Happy Birthday to the World Wide Web! The World Wide Web was invented by Sir Tim Berners-Lee, a British scientist at CERN (The European Organization for Nuclear Research) on March 12th, 1989. As a result, the world’s first website was also for CERN. (While often used interchangeably with the term Internet, the web is not actually the same thing – more on that later.*)
The web was originally created as a way for researchers, scientists and intellectuals at various institutions around the world to share information quickly. Information on the web would be viewed by browsers (it still is!), so documents and information could be uploaded from one place and easily viewed in another (think of a website). Obviously, this technology ended up becoming of incredible use and interest to governments, business and the general public. That said, the web may have been born 25 years ago, but it wasn’t until the mid-1990s that the web/Internet started to enter mainstream use – CERN released the World Wide Web to the public in April 1993. Since then, the web/Internet has exploded, and the impact has been remarkable.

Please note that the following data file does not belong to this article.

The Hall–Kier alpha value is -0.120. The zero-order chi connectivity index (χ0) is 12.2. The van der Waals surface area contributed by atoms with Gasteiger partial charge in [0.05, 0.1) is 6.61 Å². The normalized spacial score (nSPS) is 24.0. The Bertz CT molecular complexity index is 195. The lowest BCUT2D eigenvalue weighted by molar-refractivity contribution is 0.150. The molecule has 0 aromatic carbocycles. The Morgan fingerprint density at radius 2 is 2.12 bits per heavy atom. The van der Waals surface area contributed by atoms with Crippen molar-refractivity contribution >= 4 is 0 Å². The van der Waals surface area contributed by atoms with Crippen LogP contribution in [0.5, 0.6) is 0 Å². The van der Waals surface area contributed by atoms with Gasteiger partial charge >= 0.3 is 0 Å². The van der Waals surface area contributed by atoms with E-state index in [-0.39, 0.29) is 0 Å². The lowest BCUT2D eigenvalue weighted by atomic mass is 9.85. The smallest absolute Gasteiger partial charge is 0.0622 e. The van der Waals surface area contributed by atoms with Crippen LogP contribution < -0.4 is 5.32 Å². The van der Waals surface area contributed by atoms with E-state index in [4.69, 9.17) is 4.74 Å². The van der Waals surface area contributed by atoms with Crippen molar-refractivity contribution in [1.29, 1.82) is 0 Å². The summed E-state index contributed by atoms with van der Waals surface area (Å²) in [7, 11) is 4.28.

*So back to that question from earlier, what is the difference between the World Wide Web and the Internet? In short (it’s almost worth a blog post in itself), the Internet is a massive network, made up of smaller networks – a network of networks. The Internet is actually older than the web, and was invented by the U.S. Department of Defense back in the 60s. The Internet is the framework used by the web – the web is a way of sending data over the Internet. HTTP – the language of the web – is just one of the many languages (AKA protocols) read by the Internet. So anytime you type a URL into your browser, you’re surfing/using the web. However, when sending an e-mail for example, you are using the Internet, but you may not be using the web.